‘So, on that basis, trust leaders can see why the Government is arguing that, in the absence of a surge of seriously ill older patients coming into hospital, that threshold hasn’t yet been crossed.
‘But we still don’t know if a surge will come, and indeed we are exactly talking about the preparations we are making for that surge right now.
‘So, in terms of restrictions, I think we are in exactly the same place we’ve been for the past fortnight, which is the Government needs to be ready to introduce tighter restrictions at real speed should they be needed.’
So-called Nightingale hubs are being established at some hospitals to deal with a ‘super-surge’ in Covid patients in a move that Mr Hopson said would require the NHS to ‘go into an emergency mode’ amid staff shortages, partly due to high coronavirus infections.
He said recently retired health workers and volunteers would be asked to staff the hubs, which would be used for patients ‘who are effectively over the worst’ and being readied for discharge.
It came as a leading scientist said it is likely that the NHS will be overwhelmed by the spread of Omicron.
Professor Peter Openshaw, who sits on the New and Emerging Respiratory Virus Threats Advisory Group (Nervtag), told BBC Breakfast: ‘I think we haven’t quite reached the threshold that was set by Government in terms of the NHS being overwhelmed, but it looks like that will be reached quite quickly.
‘What I’m very concerned about is our NHS staff, my dear colleagues who have worked so, so hard all through the repeated waves of this infection. How are they going to cope?’
|NAME OF TRUST||NUMBER OF STAFF IN TRUST||NUMBER OF STAFF ABSENT DUE TO COVID||PERCENTAGE OF STAFF ABSENT|
|AIREDALE NHS FOUNDATION TRUST||4,395||52||1.2%|
|ALDER HEY CHILDREN’S NHS FOUNDATION TRUST||3,883||59||1.5%|
|BARKING, HAVERING AND REDBRIDGE UNIVERSITY HOSPITALS NHS TRUST||8,662||211||2.4%|
|BARNSLEY HOSPITAL NHS FOUNDATION TRUST||4,171||112||2.7%|
|BARTS HEALTH NHS TRUST||25,583||368||1.4%|
|BEDFORDSHIRE HOSPITALS NHS FOUNDATION TRUST||9,600||326||3.4%|
|BIRMINGHAM WOMEN’S AND CHILDREN’S NHS FOUNDATION TRUST||5,885||153||2.6%|
|BLACKPOOL TEACHING HOSPITALS NHS FOUNDATION TRUST||9,107||127||1.4%|
|BOLTON NHS FOUNDATION TRUST||8,248||181||2.2%|
|BRADFORD TEACHING HOSPITALS NHS FOUNDATION TRUST||7,447||116||1.6%|
|BUCKINGHAMSHIRE HEALTHCARE NHS TRUST||6,278||0||0.0%|
|CALDERDALE AND HUDDERSFIELD NHS FOUNDATION TRUST||7,978||139||1.7%|
|CAMBRIDGE UNIVERSITY HOSPITALS NHS FOUNDATION TRUST||15,030||181||1.2%|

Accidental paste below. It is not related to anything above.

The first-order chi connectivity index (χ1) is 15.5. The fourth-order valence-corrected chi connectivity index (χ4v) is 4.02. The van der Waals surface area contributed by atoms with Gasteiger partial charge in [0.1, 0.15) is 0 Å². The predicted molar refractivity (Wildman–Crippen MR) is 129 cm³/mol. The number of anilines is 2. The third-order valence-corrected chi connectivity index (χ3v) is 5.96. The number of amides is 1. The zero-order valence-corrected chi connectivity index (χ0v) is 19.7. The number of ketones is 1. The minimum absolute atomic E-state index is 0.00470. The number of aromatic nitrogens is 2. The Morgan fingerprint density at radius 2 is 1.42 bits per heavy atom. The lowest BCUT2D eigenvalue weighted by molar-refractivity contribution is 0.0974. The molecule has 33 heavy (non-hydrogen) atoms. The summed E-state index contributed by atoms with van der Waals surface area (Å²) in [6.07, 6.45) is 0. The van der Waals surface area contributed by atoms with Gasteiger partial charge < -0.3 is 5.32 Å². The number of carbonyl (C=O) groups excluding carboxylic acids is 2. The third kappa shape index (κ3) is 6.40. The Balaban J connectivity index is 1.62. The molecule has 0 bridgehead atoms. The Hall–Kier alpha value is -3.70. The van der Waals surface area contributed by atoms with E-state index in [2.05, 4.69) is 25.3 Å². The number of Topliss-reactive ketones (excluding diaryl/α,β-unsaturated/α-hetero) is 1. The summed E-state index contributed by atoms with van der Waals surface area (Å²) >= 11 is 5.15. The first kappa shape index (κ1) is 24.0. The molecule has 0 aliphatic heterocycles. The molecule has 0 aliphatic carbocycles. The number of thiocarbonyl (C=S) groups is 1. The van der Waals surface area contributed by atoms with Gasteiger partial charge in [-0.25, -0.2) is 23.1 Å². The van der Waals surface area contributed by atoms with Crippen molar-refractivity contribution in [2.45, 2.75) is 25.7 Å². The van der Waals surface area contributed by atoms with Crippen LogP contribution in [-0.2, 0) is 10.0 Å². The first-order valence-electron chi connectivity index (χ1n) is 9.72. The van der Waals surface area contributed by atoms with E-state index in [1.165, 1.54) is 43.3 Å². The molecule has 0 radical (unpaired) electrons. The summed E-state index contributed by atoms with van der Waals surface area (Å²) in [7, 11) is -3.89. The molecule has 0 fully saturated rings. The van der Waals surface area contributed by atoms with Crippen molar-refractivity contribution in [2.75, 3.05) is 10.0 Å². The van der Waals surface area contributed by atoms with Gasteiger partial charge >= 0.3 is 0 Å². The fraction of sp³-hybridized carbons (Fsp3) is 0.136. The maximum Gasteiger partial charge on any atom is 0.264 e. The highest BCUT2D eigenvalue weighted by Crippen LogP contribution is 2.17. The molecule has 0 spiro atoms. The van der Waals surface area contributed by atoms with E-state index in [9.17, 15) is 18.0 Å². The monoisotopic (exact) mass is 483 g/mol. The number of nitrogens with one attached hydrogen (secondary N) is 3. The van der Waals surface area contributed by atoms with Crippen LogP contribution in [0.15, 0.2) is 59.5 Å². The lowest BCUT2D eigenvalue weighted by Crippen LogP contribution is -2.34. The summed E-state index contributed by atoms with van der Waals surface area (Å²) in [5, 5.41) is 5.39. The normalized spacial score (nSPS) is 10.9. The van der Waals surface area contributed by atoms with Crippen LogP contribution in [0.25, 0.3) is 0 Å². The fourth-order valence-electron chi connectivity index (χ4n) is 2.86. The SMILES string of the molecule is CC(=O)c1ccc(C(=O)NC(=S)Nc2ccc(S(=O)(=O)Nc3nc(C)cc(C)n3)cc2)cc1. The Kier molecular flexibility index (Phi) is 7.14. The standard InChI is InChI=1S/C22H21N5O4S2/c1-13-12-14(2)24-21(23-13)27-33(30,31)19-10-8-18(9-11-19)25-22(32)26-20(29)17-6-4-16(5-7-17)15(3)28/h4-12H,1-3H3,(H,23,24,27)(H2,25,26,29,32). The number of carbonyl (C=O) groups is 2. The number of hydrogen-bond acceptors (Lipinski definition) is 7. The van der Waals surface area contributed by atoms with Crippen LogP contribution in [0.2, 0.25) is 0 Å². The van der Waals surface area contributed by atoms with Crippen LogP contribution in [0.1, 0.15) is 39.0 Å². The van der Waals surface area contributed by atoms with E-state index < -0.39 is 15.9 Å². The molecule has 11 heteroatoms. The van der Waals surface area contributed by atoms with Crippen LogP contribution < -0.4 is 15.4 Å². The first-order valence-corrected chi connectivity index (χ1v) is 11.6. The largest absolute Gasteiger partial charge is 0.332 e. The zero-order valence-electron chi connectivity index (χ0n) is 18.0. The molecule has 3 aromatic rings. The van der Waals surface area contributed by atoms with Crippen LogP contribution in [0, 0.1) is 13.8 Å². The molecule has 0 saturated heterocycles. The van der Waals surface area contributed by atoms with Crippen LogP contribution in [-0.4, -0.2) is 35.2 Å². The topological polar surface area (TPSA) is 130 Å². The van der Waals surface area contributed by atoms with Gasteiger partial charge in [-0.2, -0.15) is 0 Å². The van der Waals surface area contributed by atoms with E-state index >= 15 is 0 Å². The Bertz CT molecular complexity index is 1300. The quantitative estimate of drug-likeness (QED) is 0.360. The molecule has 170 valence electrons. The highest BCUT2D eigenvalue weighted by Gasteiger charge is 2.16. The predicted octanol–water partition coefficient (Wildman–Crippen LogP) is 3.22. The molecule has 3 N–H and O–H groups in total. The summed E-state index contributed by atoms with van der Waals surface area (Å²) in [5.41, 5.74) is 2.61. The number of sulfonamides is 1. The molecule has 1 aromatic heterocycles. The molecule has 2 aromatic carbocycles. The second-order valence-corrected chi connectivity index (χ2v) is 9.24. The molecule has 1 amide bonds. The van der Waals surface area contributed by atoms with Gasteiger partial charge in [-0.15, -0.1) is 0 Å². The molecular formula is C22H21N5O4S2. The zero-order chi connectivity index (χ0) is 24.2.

|CHELSEA AND WESTMINSTER HOSPITAL NHS FOUNDATION TRUST||9,974||148||1.5%|
|CHESTERFIELD ROYAL HOSPITAL NHS FOUNDATION TRUST||4,909||163||3.3%|
|COUNTESS OF CHESTER HOSPITAL NHS FOUNDATION TRUST||5,406||43||0.8%|
|COUNTY DURHAM AND DARLINGTON NHS FOUNDATION TRUST||8,836||0||0.0%|
|CROYDON HEALTH SERVICES NHS TRUST||5,795||123||2.1%|
|DARTFORD AND GRAVESHAM NHS TRUST||4,472||98||2.2%|
|DONCASTER AND BASSETLAW TEACHING HOSPITALS NHS FOUNDATION TRUST||6,770||185||2.7%|
|DORSET COUNTY HOSPITAL NHS FOUNDATION TRUST||4,198||47||1.1%|
|EAST AND NORTH HERTFORDSHIRE NHS TRUST||6,384||136||2.1%|
|EAST CHESHIRE NHS TRUST||3,035||0||0.0%|
|EAST KENT HOSPITALS UNIVERSITY NHS FOUNDATION TRUST||9,988||135||1.4%|
|EAST LANCASHIRE HOSPITALS NHS TRUST||11,653||206||1.8%|
|EAST SUFFOLK AND NORTH ESSEX NHS FOUNDATION TRUST||10,911||356||3.3%|
|EAST SUSSEX HEALTHCARE NHS TRUST||8,370||144||1.7%|
|EPSOM AND ST HELIER UNIVERSITY HOSPITALS NHS TRUST||8,714||159||1.8%|
|FRIMLEY HEALTH NHS FOUNDATION TRUST||11,702||225||1.9%|
|GATESHEAD HEALTH NHS FOUNDATION TRUST||5,472||87||1.6%|
|GEORGE ELIOT HOSPITAL NHS TRUST||3,088||63||2.0%|
|GLOUCESTERSHIRE HOSPITALS NHS FOUNDATION TRUST||10,286||4||0.0%|
|GREAT ORMOND STREET HOSPITAL FOR CHILDREN NHS FOUNDATION TRUST||5,722||240||4.2%|
|GREAT WESTERN HOSPITALS NHS FOUNDATION TRUST||6,124||70||1.1%|
|GUY’S AND ST THOMAS’ NHS FOUNDATION TRUST||28,125||568||2.0%|
|HAMPSHIRE HOSPITALS NHS FOUNDATION TRUST||9,010||181||2.0%|
|HARROGATE AND DISTRICT NHS FOUNDATION TRUST||4,987||57||1.1%|
|HOMERTON UNIVERSITY HOSPITAL NHS FOUNDATION TRUST||4,979||284||5.7%|
|HULL UNIVERSITY TEACHING HOSPITALS NHS TRUST||10,145||265||2.6%|
|IMPERIAL COLLEGE HEALTHCARE NHS TRUST||15,600||345||2.2%|
|ISLE OF WIGHT NHS TRUST||4,074||48||1.2%|
|JAMES PAGET UNIVERSITY HOSPITALS NHS FOUNDATION TRUST||4,626||109||2.4%|
|KETTERING GENERAL HOSPITAL NHS FOUNDATION TRUST||6,088||116||1.9%|
|KING’S COLLEGE HOSPITAL NHS FOUNDATION TRUST||13,715||519||3.8%|
|KINGSTON HOSPITAL NHS FOUNDATION TRUST||4,296||129||3.0%|
|LANCASHIRE TEACHING HOSPITALS NHS FOUNDATION TRUST||11,544||208||1.8%|
|LEEDS TEACHING HOSPITALS NHS TRUST||22,471||502||2.2%|
|LEWISHAM AND GREENWICH NHS TRUST||9,699||251||2.6%|
|LIVERPOOL HEART AND CHEST HOSPITAL NHS FOUNDATION TRUST||2,088||35||1.7%|
|LIVERPOOL UNIVERSITY HOSPITALS NHS FOUNDATION TRUST||16,792||296||1.8%|
|LIVERPOOL WOMEN’S NHS FOUNDATION TRUST||1,818||51||2.8%|
|LONDON NORTH WEST UNIVERSITY HEALTHCARE NHS TRUST||9,402||170||1.8%|